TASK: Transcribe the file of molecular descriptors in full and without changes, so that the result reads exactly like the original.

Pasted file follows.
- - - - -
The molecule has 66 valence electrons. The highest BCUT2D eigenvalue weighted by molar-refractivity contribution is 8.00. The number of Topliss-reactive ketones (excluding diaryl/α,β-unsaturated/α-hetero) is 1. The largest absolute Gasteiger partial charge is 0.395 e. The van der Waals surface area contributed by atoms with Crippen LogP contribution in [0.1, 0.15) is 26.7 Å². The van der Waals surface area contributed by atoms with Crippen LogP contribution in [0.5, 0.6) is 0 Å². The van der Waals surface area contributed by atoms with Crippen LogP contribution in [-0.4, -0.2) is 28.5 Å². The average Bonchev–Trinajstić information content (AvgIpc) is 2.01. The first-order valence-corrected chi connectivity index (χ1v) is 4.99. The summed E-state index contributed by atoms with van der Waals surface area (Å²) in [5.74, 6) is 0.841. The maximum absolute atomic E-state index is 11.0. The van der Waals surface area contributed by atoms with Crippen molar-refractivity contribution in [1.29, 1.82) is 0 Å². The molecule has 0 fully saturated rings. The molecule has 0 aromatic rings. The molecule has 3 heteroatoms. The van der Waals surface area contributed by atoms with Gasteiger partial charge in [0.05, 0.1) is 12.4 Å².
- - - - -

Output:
The molecule has 66 valence electrons. The highest BCUT2D eigenvalue weighted by molar-refractivity contribution is 8.00. The number of Topliss-reactive ketones (excluding diaryl/α,β-unsaturated/α-hetero) is 1. The largest absolute Gasteiger partial charge is 0.395 e. The van der Waals surface area contributed by atoms with Crippen LogP contribution in [0.1, 0.15) is 26.7 Å². The van der Waals surface area contributed by atoms with Crippen LogP contribution in [0.5, 0.6) is 0 Å². The van der Waals surface area contributed by atoms with Crippen LogP contribution in [-0.4, -0.2) is 28.5 Å². The average Bonchev–Trinajstić information content (AvgIpc) is 2.01. The first-order valence-corrected chi connectivity index (χ1v) is 4.99. The summed E-state index contributed by atoms with van der Waals surface area (Å²) in [5.74, 6) is 0.841. The maximum absolute atomic E-state index is 11.0. The van der Waals surface area contributed by atoms with Crippen molar-refractivity contribution in [1.29, 1.82) is 0 Å². The molecule has 0 fully saturated rings. The molecule has 0 aromatic rings. The molecule has 3 heteroatoms. The van der Waals surface area contributed by atoms with Gasteiger partial charge in [0.05, 0.1) is 12.4 Å².